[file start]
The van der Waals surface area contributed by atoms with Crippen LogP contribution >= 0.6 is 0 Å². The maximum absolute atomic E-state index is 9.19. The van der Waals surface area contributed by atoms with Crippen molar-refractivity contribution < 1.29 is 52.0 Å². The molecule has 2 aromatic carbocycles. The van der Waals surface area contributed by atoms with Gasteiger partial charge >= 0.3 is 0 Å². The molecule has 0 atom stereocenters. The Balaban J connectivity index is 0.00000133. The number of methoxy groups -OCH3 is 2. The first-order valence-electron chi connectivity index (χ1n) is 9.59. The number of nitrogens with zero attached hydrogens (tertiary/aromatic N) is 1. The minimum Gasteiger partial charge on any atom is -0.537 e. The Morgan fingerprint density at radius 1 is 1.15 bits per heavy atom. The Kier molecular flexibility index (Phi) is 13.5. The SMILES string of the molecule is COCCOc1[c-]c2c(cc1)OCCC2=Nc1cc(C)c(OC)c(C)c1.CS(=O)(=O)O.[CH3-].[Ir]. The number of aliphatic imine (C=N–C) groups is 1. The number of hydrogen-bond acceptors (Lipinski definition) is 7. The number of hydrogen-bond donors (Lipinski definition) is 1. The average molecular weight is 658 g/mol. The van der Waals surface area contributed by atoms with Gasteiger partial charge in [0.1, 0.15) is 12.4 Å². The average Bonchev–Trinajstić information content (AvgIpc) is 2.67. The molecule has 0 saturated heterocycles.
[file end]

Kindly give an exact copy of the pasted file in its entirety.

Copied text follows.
The van der Waals surface area contributed by atoms with Crippen LogP contribution >= 0.6 is 0 Å². The maximum absolute atomic E-state index is 9.19. The van der Waals surface area contributed by atoms with Crippen molar-refractivity contribution < 1.29 is 52.0 Å². The molecule has 2 aromatic carbocycles. The van der Waals surface area contributed by atoms with Gasteiger partial charge >= 0.3 is 0 Å². The molecule has 0 atom stereocenters. The Balaban J connectivity index is 0.00000133. The number of methoxy groups -OCH3 is 2. The first-order valence-electron chi connectivity index (χ1n) is 9.59. The number of nitrogens with zero attached hydrogens (tertiary/aromatic N) is 1. The minimum Gasteiger partial charge on any atom is -0.537 e. The Morgan fingerprint density at radius 1 is 1.15 bits per heavy atom. The Kier molecular flexibility index (Phi) is 13.5. The SMILES string of the molecule is COCCOc1[c-]c2c(cc1)OCCC2=Nc1cc(C)c(OC)c(C)c1.CS(=O)(=O)O.[CH3-].[Ir]. The number of aliphatic imine (C=N–C) groups is 1. The number of hydrogen-bond acceptors (Lipinski definition) is 7. The number of hydrogen-bond donors (Lipinski definition) is 1. The average molecular weight is 658 g/mol. The van der Waals surface area contributed by atoms with Gasteiger partial charge in [0.1, 0.15) is 12.4 Å². The average Bonchev–Trinajstić information content (AvgIpc) is 2.67. The molecule has 0 saturated heterocycles.